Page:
Last year set a record in new car sales, and 2016 appears to be on the same track. But what's really motivating the Denver-area consumers to buy? Here are some insights.
Objections are a natural part of the selling process, and they pop up for many reasons. Objections can happen in all stages of the process and are often nothing more than problems to be solved.
You’ve probably sat through a few presentations that made you long for the welcome sound of a fire alarm. Why are sales presentations in particular so boring?
Salespeople say that phone calls eat away at their time and interrupt their workflow. It's an excuse ― an excuse used to avoid the dreaded human-to-human communication. This behavior is costly and holding people back from success.
Unlike ordinary conversations, a sales or business presentation is a purposeful, heightened communication and every element, including a story, must connect to why you are there -- whether that’s to solve a business challenge, explore an opportunity or overcome obstacles to doing business.
Imagine having a database of 30,000 contacts who are willing to work for free. Sound crazy? It’s reality for Colorado craft whiskey maker Stranahan’s.
During a recent training at a world sales conference, a salesperson asked, “Salespeople always refer to their prospects as clients. I’ve heard you use the word prospects, even suspects, instead of clients. Why?” So I asked the question, "How do you know if someone is prospect or a client?" At the beginning, they wondered if I were just being literal. After a few hours, they began to "get" the distinction and corrected themselves without me having to ask the question. It's a simple but very important distinction to make.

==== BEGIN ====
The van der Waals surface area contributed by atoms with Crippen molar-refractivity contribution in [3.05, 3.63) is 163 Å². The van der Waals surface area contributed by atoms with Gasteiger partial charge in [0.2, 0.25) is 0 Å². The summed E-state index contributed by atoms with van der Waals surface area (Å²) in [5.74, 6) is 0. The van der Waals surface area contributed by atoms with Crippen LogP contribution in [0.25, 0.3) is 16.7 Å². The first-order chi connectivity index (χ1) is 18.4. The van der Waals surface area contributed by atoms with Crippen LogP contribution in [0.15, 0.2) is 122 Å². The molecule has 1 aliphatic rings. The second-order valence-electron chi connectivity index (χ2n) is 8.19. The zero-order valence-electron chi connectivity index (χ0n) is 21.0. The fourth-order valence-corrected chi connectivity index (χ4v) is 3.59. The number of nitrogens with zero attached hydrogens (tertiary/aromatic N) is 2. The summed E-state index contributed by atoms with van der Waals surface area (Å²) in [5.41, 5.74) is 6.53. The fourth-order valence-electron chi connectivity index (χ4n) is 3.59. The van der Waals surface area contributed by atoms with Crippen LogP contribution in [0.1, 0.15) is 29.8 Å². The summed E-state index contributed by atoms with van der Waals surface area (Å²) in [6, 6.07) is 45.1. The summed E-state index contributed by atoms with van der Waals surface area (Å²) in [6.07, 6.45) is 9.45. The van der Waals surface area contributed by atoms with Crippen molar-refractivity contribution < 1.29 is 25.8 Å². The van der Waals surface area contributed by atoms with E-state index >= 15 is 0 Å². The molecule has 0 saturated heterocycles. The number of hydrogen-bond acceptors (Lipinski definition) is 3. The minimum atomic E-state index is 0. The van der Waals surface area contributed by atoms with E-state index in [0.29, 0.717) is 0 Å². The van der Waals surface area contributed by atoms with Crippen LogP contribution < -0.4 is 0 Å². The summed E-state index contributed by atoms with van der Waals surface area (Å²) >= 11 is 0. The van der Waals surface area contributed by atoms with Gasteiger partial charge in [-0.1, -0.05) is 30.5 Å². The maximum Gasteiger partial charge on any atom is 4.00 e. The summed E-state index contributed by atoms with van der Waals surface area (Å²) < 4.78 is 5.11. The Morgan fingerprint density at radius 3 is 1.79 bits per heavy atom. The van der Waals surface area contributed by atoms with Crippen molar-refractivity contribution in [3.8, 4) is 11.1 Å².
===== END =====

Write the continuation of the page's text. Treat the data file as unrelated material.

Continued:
When meeting with a client recently, we discussed how to deliver great brand experiences and I thought the client’s observations and comments were not only spot on, but urgently needed throughout the industry. These four keys to delivering a better brand experience aim to help your company create better and more fruitful relationships with clients and partners.
The Oscars are a vast collection of mini-presentations and monologues given in front of a live and virtual audience with short attention spans and tight time constraints. Sounds like a typical business presentation to me!
Does your organization specifically brand itself through its customer acquisition/customer retention strategy, do you have the tools, people and processes in place to deliver on your customer promise every time, everyday?
If you find yourself giving more presentations online, you are not alone. As companies and employees get busier and more scattered this trend will only increase.
Have you been putting off the development of your email marketing program because the thought of sitting in front of your computer for hours writing or editing makes you break out in cold sweats?